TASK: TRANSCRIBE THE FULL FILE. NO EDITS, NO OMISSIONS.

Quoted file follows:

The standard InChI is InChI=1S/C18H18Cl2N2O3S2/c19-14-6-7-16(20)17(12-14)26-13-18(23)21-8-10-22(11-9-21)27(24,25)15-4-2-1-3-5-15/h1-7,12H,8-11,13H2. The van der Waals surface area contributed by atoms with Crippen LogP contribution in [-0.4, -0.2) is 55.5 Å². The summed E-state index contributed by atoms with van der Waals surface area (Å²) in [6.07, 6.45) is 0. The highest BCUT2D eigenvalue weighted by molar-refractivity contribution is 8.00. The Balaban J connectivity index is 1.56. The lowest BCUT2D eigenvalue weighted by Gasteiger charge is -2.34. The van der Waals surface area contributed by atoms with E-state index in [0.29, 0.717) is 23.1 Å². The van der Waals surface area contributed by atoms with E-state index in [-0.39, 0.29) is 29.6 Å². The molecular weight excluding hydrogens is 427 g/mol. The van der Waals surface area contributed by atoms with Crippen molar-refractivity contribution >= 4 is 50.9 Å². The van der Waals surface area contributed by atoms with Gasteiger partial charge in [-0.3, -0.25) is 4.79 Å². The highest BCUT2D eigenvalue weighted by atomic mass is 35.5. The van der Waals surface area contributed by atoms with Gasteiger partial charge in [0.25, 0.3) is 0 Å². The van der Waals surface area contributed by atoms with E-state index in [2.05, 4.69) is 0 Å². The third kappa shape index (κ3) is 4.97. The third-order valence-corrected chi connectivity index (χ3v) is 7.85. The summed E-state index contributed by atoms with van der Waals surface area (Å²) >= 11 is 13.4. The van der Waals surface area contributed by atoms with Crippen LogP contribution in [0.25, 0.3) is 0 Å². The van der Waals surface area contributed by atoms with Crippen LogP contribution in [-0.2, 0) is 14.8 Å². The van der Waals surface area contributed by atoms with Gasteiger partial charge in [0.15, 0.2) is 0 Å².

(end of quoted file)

The standard InChI is InChI=1S/C18H18Cl2N2O3S2/c19-14-6-7-16(20)17(12-14)26-13-18(23)21-8-10-22(11-9-21)27(24,25)15-4-2-1-3-5-15/h1-7,12H,8-11,13H2. The van der Waals surface area contributed by atoms with Crippen LogP contribution in [-0.4, -0.2) is 55.5 Å². The summed E-state index contributed by atoms with van der Waals surface area (Å²) in [6.07, 6.45) is 0. The highest BCUT2D eigenvalue weighted by molar-refractivity contribution is 8.00. The Balaban J connectivity index is 1.56. The lowest BCUT2D eigenvalue weighted by Gasteiger charge is -2.34. The van der Waals surface area contributed by atoms with E-state index in [0.29, 0.717) is 23.1 Å². The van der Waals surface area contributed by atoms with E-state index in [-0.39, 0.29) is 29.6 Å². The molecular weight excluding hydrogens is 427 g/mol. The van der Waals surface area contributed by atoms with Crippen molar-refractivity contribution >= 4 is 50.9 Å². The van der Waals surface area contributed by atoms with Gasteiger partial charge in [-0.3, -0.25) is 4.79 Å². The highest BCUT2D eigenvalue weighted by atomic mass is 35.5. The van der Waals surface area contributed by atoms with Gasteiger partial charge in [0.25, 0.3) is 0 Å². The van der Waals surface area contributed by atoms with E-state index in [2.05, 4.69) is 0 Å². The third kappa shape index (κ3) is 4.97. The third-order valence-corrected chi connectivity index (χ3v) is 7.85. The summed E-state index contributed by atoms with van der Waals surface area (Å²) >= 11 is 13.4. The van der Waals surface area contributed by atoms with Crippen LogP contribution in [0.25, 0.3) is 0 Å². The van der Waals surface area contributed by atoms with Crippen LogP contribution in [-0.2, 0) is 14.8 Å². The van der Waals surface area contributed by atoms with Gasteiger partial charge in [0.15, 0.2) is 0 Å².